- Associated Press - Wednesday, March 2, 2016

SALT LAKE CITY (AP) - Utah’s GOP-controlled Senate rejected a proposal to beef up the state’s hate crimes law and add protections for gay and transgender people on Wednesday.

The measure from Republican Sen. Steve Urquhart called for heavier punishments in crimes motivated by factors such as a victim’s race, gender and religion. It failed by a six-vote margin in the 29-member Senate. Lawmakers said they were concerned it could create special protections for some people and punish people for their thoughts.

“What it does is singles out certain classes of people and says if you attack them, we’re going to give you a stiffer sentence or penalty than if you attack someone else,” said Sen. Todd Weiler, R-Woods Cross.

Supporters contend current state law is unenforceable and the bill would have boosted protections for everyone.

“There’s still is the perception that hate crimes legislation would only protect minorities, it would protect anyone other than white, male Mormons. That’s just not the case,” Urquhart told reporters later.

Utah is one of more than a dozen states with hate-crime laws that lack protections for sexual orientation and identity, according to the Human Rights Campaign.

The bill’s fate was in doubt after The Church of Jesus Christ of Latter-day Saints released a statement urging legislators not to upset a balance between religious and LGBT rights. Mormon church officials declined to elaborate, but its statements have an influence on a Legislature where most lawmakers are members of the faith.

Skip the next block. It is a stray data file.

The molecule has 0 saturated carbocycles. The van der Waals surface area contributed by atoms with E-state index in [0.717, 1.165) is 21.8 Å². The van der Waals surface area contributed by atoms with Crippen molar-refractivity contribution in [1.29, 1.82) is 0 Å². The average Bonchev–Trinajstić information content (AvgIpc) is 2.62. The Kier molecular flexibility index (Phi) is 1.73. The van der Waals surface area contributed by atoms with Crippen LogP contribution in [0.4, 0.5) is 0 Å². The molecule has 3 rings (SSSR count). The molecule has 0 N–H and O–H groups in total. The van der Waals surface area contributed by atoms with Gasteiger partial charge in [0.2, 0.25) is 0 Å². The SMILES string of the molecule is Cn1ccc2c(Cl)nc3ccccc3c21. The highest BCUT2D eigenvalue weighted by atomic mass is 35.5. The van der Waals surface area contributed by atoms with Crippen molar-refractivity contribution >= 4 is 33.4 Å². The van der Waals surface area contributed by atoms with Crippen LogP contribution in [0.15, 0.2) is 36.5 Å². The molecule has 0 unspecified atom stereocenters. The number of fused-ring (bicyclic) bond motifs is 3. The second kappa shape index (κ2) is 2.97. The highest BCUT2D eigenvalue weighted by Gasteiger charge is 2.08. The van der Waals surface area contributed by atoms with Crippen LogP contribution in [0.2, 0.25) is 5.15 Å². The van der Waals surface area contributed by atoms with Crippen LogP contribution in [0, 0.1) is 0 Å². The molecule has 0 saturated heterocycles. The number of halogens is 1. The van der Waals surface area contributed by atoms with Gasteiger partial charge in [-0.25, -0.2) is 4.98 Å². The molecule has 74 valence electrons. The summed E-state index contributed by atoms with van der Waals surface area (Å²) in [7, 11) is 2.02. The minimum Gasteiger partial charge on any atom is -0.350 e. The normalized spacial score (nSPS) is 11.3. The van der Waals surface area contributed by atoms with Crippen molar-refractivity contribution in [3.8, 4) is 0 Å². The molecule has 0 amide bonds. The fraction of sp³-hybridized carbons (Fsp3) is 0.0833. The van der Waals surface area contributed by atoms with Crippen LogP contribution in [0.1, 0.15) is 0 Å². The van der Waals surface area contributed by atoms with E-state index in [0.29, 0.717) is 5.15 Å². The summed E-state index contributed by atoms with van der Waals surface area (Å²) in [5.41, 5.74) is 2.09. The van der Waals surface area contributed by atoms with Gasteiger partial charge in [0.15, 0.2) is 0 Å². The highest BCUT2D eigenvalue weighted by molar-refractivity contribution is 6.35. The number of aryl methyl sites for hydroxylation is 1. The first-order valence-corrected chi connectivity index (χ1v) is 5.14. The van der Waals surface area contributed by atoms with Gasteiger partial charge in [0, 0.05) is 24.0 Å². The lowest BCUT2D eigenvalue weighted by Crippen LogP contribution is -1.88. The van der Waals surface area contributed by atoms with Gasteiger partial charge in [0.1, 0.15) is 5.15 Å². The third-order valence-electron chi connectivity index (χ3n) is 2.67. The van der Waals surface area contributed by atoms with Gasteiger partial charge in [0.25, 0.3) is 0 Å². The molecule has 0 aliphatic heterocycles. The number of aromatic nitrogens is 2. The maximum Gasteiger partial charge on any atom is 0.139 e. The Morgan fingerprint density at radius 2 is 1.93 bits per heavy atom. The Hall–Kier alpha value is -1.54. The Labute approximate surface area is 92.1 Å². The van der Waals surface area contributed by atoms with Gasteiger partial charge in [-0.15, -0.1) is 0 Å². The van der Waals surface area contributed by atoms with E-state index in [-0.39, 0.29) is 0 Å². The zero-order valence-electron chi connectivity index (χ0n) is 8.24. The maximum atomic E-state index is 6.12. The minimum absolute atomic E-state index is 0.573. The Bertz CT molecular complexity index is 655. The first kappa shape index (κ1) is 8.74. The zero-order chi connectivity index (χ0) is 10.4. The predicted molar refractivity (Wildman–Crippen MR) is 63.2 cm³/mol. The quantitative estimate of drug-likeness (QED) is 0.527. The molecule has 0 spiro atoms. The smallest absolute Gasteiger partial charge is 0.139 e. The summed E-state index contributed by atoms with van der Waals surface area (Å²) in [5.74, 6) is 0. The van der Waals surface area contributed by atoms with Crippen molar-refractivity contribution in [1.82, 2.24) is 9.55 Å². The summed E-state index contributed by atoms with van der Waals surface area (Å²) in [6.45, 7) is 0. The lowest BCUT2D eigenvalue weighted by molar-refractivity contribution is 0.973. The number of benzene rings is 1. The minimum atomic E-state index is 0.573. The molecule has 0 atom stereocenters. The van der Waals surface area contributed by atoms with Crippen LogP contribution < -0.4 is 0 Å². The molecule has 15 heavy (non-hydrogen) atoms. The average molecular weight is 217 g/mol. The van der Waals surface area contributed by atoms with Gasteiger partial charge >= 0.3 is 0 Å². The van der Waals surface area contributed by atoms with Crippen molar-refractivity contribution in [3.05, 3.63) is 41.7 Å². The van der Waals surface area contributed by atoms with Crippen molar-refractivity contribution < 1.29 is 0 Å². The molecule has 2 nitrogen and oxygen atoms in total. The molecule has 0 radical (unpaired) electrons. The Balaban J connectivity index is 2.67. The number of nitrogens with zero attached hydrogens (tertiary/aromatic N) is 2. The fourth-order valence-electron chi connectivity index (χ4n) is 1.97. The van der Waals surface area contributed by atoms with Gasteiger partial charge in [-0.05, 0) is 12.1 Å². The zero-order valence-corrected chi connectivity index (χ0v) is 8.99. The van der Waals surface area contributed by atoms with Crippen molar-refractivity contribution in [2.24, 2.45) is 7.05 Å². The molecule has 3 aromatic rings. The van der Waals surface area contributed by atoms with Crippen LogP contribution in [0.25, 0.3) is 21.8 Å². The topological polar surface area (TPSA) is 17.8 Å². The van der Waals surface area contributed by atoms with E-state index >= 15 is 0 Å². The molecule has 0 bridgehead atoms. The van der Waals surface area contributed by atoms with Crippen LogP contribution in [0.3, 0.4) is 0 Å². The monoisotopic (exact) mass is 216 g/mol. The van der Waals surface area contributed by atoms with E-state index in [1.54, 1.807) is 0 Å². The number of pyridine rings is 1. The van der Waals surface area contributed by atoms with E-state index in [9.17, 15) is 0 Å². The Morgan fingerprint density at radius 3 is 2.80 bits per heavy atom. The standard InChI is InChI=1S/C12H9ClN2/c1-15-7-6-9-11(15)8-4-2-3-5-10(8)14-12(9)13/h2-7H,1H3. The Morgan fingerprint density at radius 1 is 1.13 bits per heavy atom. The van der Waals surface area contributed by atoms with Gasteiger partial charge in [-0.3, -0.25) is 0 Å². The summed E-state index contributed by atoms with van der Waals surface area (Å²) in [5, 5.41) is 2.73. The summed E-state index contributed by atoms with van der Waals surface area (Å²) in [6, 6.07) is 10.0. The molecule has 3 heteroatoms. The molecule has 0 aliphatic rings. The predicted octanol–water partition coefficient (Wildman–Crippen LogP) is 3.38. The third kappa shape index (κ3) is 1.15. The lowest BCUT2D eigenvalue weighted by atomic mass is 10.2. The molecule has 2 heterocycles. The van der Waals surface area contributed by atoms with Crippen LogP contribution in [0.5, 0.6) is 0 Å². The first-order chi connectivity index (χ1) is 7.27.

“After their statement, there was really no way to pass it,” Urquhart, a Mormon, told reporters Wednesday after the proposal failed.

During Wednesday’s debate, Sen. Jim Dabakis said the biggest argument he’d heard against the proposal “is that we had our quota last year of gay bills,” and therefore, the measure would have to wait for a few more years.

Dabakis is a Democrat and the only openly gay member of Utah’s Legislature,

“I’m not sure how many gay bills we’re allowed every year, but clearly we’re over it,” he said sarcastically.

Urquhart’s proposal and a companion measure clarified that a person’s membership in a specific group or hate speech alone cannot serve as evidence that something was a hate crime. The person’s comments or actions would need to be specifically related to the crime - such as stating an intent to attack a specific person because of their race, not past statements against members of a race.

A number of community and religious groups endorsed the plan. Utah’s current hate-crimes law doesn’t include specific protected groups. It instead speaks generally about crimes that cause a person to fear they cannot freely exercise their constitutional rights.

Sen. Howard Stephenson, R-Draper, said Wednesday that the proposal could be called “terror crimes” legislation because the actions it punishes are crimes that terrorize a broader group than just one victim.

Urquhart is not running for re-election this year and said he’s hopeful that lawmakers will pass it in the future.


Associated Press writer Hallie Golden contributed to this report. Follow Michelle L. Price at https://twitter.

Copyright © 2018 The Washington Times, LLC.

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